Inside the winners’ circle: Close up on the 2013 COMM PRIX campaigns for Crisis Communication & Issues Management

LIVESTRONG Foundation: Communicating with Grace While Going MACH 1

By Rae Bazzarre, co-founder of the MACH 1 Group

In 2012, the world watched as Lance Armstrong’s fabled cycling career crashed. Caught in the crossfire was the LIVESTRONG Foundation, the highly rated non-profit Armstrong created to improve the lives of people affected by cancer. With every new development in the cycling scandal, media turned to the charity for its reaction. As it was reluctantly pulled further and further into the coverage, the stakes couldn’t have been higher for the organization.

In early October, the United States Anti-Doping Agency (USADA) released all the evidence it had gathered against Lance and the U.S. Postal Service Cycling Team. In an effort to inoculate the Foundation against further fallout, Lance stepped away from the organization. His resignation, however, occurred during a week devoted to the Foundation’s highly visible 15th anniversary celebration, which included a star-studded gala, a 4300-person bike ride in downtown Austin and a host of press arriving to cover the festivities.

The Foundation witnessed a worst case scenario come to life and our two-person communications team found ourselves in the unenviable position of having to communicate this news to our staff, our stakeholders and supporters, and to the media. In the best of times and the worst of times, we believe in being proactive and practicing open and transparent communication. And we knew it was imperative to act accordingly in this situation.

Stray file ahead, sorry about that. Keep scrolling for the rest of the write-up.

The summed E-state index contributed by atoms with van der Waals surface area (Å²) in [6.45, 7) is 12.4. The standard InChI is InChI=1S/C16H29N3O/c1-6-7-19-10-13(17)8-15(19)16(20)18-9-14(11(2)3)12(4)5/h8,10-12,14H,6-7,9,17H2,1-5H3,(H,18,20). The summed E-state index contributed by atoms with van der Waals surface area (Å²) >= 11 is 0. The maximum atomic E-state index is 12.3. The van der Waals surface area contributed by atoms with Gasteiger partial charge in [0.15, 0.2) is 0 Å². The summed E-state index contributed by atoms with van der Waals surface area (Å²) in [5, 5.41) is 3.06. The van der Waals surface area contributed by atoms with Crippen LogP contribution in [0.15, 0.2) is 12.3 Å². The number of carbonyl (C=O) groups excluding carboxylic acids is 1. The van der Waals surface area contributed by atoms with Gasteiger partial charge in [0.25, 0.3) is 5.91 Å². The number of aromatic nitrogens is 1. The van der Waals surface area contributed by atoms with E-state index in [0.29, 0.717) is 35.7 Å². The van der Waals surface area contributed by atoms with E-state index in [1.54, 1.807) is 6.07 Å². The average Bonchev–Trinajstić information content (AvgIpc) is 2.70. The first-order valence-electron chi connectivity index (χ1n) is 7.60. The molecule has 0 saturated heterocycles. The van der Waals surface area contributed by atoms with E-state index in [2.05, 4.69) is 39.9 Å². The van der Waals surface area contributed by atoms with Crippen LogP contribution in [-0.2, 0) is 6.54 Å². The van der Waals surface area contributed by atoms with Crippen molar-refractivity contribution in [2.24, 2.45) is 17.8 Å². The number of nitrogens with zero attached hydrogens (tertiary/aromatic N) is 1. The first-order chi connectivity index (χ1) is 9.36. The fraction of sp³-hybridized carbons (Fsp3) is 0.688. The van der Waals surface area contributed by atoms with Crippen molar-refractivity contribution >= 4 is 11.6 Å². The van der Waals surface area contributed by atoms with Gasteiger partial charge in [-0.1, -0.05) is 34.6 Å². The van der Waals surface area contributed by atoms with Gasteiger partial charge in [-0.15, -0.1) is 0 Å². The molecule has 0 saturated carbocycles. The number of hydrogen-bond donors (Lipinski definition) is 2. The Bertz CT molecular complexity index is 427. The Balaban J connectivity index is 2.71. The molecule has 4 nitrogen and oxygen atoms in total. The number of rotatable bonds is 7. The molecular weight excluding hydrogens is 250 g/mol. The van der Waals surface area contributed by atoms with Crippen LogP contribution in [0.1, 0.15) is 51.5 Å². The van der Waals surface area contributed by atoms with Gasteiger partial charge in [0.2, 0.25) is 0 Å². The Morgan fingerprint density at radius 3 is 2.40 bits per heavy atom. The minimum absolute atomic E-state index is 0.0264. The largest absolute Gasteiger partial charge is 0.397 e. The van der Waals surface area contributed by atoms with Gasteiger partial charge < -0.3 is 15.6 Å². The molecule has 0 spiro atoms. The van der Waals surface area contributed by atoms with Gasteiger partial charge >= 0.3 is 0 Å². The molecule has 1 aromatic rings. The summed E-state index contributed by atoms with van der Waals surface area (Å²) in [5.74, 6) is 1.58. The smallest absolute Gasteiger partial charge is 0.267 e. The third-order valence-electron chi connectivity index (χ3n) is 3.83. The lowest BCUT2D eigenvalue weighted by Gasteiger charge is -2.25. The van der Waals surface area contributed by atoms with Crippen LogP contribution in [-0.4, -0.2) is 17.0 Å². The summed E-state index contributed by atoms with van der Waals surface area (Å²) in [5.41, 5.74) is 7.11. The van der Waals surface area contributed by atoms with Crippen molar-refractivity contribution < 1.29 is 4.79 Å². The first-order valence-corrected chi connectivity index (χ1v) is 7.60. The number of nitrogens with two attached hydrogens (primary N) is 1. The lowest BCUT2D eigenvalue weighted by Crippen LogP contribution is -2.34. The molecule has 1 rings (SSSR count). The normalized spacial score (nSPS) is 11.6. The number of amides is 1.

In January 2013 we learned – with six days notice – that Lance would give an exclusive worldwide interview to Oprah Winfrey. We did not know what he would say.

Before Lance taped his interview with Oprah, he came to the Foundation and apologized to the staff for the stress they endured because of the controversy surrounding his cycling career. His apology was heartfelt and sincere.

We knew media would turn to the Foundation for its reaction and we needed to have a clear message:

  1. We wanted to reassure patients who rely on the LIVESTRONG Foundation’s free cancer support services that its doors would remain open.
  2. We also wanted to reinforce that the Foundation was disappointed and misled along with the rest of the world.

Given the widespread media attention, taking a quiet, heads-down approach during and after the crisis was not an option. The mission was at risk. We could not whisper, we had to shout. We had to ask people to FIGHT WITH US.

We retained a firm to conduct public opinion research to help inform our communications strategy moving forward. The stakes were too high to rely on our gut to guide us. We needed to back up our decisions with data.

In 2013, the LIVESTRONG Foundation embarked on a rebranding effort, as well as a thorough and thoughtful strategic planning process. Today, it is forging ahead because its work to support people affected by cancer now is both critical and unique. The Foundation remains intently focused on its mission. It wants people who are living with cancer today to be considered as important as the search for a cure tomorrow. And that requires transforming health systems to be centered around the patient, not the disease. You can count on LIVESTRONG to deliver an innovative new model for cancer care – built with, for and by cancer patients, survivors and their loved ones.

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